Skip to Content Facebook Feature Image

Rain helps 1,000 firefighters slow big New Mexico blazes as Biden approves disaster relief

News

Rain helps 1,000 firefighters slow big New Mexico blazes as Biden approves disaster relief
News

News

Rain helps 1,000 firefighters slow big New Mexico blazes as Biden approves disaster relief

2024-06-21 11:09 Last Updated At:11:11

SANTA FE, N.M. (AP) — More than 1,000 firefighters in New Mexico took advantage of a break in the weather on Thursday to get the upper hand — for now — on a pair of wildfires that have killed two people, destroyed hundreds of homes and forced thousands to flee.

President Joe Biden issued a disaster declaration for parts of southern New Mexico, freeing up funding and more resources as crews worked to keep the flames from spreading. Their efforts have gotten a boost from a storm system that brought with it rain, hail and cooler temperatures to the mountain village of Ruidoso and other parts of the state.

More Images
Deep Blue, a winning race horse who was evacuated from Ruidoso Downs, rests at a stall in Artesia, N.M., Wednesday, June 19, 2024. Strong wind pushed the larger of two wildfires into the mountain village of Ruidoso, forcing residents to flee. One person was killed and hundreds of structures were damaged. (AP Photo/Andres Leighton)

SANTA FE, N.M. (AP) — More than 1,000 firefighters in New Mexico took advantage of a break in the weather on Thursday to get the upper hand — for now — on a pair of wildfires that have killed two people, destroyed hundreds of homes and forced thousands to flee.

Race horses that were evacuated from Ruidoso Downs rest at a stall in Artesia, N.M., Wednesday, June 19, 2024. Strong wind pushed the larger of two wildfires into the mountain village of Ruidoso, forcing residents to flee. One person was killed and hundreds of structures were damaged. (AP Photo/Andres Leighton)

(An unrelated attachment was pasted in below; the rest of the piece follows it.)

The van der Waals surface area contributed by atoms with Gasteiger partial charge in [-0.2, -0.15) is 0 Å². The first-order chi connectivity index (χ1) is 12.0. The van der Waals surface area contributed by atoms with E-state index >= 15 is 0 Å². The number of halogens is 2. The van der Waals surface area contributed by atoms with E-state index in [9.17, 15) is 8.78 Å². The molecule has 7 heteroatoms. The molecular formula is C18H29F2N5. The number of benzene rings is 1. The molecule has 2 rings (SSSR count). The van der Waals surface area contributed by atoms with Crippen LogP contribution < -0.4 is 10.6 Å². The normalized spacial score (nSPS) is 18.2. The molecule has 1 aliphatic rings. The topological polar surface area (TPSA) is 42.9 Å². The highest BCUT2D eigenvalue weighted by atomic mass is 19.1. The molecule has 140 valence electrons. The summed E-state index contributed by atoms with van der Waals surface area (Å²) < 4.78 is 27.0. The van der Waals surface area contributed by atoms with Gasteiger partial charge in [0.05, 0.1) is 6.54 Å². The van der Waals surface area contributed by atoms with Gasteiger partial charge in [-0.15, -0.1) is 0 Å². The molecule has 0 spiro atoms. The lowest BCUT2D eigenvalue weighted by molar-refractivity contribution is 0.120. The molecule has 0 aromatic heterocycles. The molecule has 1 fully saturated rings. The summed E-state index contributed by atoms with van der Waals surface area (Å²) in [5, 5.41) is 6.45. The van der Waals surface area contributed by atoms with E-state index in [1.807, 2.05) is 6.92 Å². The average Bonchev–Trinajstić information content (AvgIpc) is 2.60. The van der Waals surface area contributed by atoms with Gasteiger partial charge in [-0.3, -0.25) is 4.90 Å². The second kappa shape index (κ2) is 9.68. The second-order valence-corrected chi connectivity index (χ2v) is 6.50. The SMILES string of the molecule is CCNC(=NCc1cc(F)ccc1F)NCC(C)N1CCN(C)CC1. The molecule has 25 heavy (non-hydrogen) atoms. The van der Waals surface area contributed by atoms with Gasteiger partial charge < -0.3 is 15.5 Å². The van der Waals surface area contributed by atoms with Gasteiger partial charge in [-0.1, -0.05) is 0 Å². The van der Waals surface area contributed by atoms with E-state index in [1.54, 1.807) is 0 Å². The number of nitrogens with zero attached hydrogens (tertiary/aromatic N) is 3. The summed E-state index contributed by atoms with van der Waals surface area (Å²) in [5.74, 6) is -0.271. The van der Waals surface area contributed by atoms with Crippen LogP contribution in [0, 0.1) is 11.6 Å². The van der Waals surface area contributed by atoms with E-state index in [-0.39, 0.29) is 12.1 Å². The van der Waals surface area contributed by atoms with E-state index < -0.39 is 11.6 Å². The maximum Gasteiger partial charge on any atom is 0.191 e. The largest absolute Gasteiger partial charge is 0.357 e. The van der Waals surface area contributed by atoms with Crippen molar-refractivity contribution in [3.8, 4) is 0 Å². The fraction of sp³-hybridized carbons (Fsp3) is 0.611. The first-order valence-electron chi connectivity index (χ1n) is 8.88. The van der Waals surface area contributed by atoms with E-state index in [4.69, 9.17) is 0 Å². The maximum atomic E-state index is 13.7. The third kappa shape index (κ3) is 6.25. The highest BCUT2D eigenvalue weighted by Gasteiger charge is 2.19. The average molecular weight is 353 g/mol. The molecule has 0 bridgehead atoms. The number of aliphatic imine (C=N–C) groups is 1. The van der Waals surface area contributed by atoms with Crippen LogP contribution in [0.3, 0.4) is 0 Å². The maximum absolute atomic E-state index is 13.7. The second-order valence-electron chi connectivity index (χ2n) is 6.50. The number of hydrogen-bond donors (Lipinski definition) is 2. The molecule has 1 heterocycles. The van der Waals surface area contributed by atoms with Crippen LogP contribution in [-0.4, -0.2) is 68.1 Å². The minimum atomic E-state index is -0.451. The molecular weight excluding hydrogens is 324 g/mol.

Race horses that were evacuated from Ruidoso Downs rest at a stall in Artesia, N.M., Wednesday, June 19, 2024. Strong wind pushed the larger of two wildfires into the mountain village of Ruidoso, forcing residents to flee. One person was killed and hundreds of structures were damaged. (AP Photo/Andres Leighton)

Drake Thurman, 13, volunteers to care for a race horse who was evacuated from Ruidoso Downs to Artesia, N.M., Wednesday, June 19, 2024. Strong wind pushed the larger of two wildfires into the mountain village of Ruidoso, forcing residents to flee. One person was killed and hundreds of structures were damaged. (AP Photo/Andres Leighton)

Drake Thurman, 13, volunteers to care for a race horse who was evacuated from Ruidoso Downs to Artesia, N.M., Wednesday, June 19, 2024. Strong wind pushed the larger of two wildfires into the mountain village of Ruidoso, forcing residents to flee. One person was killed and hundreds of structures were damaged. (AP Photo/Andres Leighton)

Trainer John Stinebaugh inspects his horses after evacuating them from Ruidoso Downs to Artesia, N.M., Wednesday, June 19, 2024. Strong wind pushed the larger of two wildfires into the mountain village of Ruidoso, forcing residents to flee. One person was killed and hundreds of structures were damaged. (AP Photo/Andres Leighton)